• Does the company have strong earnings potential, or are they struggling to turn a quarterly profit? Could buying these shares increase your risk profile?
    • What are the implications of a market downturn on the value of these stock holdings?
    • Prior to buying shares, you should be able to confidently address:
  • How this investment could help you meet your investment objective and how it fits into your overall strategy
  • how the company makes money
  • What are its key products or services
  • Potential risks and rewards associated with investing in the company
  • Understand the Risks

Once you complete your research, you may feel comfortable with your understanding of the company’s fundamentals, but it’s important to remember that investing in these securities can be risky for even the most well-informed investor.

Investing in new-to-the- market securities is like investing in any security – there are no guarantees. And there are several reasons why they may underperform, leaving an investor holding shares that trade below the initial share price.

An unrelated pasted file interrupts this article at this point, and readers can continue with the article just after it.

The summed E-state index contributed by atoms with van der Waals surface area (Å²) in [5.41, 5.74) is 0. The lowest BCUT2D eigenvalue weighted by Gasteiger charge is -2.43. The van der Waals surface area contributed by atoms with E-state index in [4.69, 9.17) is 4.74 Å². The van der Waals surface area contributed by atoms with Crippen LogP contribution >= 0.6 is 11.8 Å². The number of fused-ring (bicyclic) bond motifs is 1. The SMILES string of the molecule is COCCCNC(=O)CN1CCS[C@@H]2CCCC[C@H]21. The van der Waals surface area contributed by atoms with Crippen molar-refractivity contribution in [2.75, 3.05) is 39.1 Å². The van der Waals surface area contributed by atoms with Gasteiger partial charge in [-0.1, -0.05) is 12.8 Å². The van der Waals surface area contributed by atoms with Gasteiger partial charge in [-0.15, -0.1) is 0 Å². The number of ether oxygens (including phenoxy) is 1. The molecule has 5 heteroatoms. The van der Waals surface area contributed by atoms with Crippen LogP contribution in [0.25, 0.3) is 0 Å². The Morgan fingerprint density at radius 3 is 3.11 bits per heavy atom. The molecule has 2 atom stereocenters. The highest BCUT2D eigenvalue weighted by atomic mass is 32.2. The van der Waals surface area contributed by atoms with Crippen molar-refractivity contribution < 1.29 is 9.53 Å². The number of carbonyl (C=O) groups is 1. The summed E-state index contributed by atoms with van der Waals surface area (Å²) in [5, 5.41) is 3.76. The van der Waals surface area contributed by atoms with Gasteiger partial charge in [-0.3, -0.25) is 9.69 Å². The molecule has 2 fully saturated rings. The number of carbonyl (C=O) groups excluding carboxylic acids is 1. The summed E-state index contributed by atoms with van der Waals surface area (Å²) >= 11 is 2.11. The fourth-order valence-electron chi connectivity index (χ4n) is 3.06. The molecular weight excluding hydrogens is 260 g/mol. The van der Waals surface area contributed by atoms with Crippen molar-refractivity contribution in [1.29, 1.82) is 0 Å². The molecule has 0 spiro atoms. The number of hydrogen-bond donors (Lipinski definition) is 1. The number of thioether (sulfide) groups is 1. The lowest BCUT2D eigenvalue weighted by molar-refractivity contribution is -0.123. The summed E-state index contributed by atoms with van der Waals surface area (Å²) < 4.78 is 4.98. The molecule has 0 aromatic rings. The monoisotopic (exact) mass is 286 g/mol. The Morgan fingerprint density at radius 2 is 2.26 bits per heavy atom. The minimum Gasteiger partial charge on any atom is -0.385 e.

But wait! We have not reached the advantages yet.

Firstly,

  • Money to grow the business

With an infusion of cash derived from the sale of stock, the company may grow its business without having to borrow from traditional sources, and will thus avoid paying the interest required to service debt.

This “free” cash spent on growth initiatives can eventuate in a better bottom line. New capital may be spent on marketing and advertising, hiring more experienced personnel who require lucrative compensation packages, research and development of new products and or services, renovation of physical plant or new construction and dozens of other programs to expand the business and improve profitability.

  • Money for shareholders and others

With more cash in the company coffers, additional compensation may be offered to investors, stakeholders, founders and owners, partners, senior management and employees enrolled in stock ownership plans.

Company stock and stock options may be used in an effective incentive program. In recruiting talented senior management personnel, stock and options are an attractive inducement. For employees, a performance-based program of stock and or option bonuses is an effective means of increasing productivity and managerial successes. Stocks and/or options may also be used in other forms of compensation, as well.

  • Other benefits of going public too

Once the company has gone public, additional equities may be easily sold to raise capital.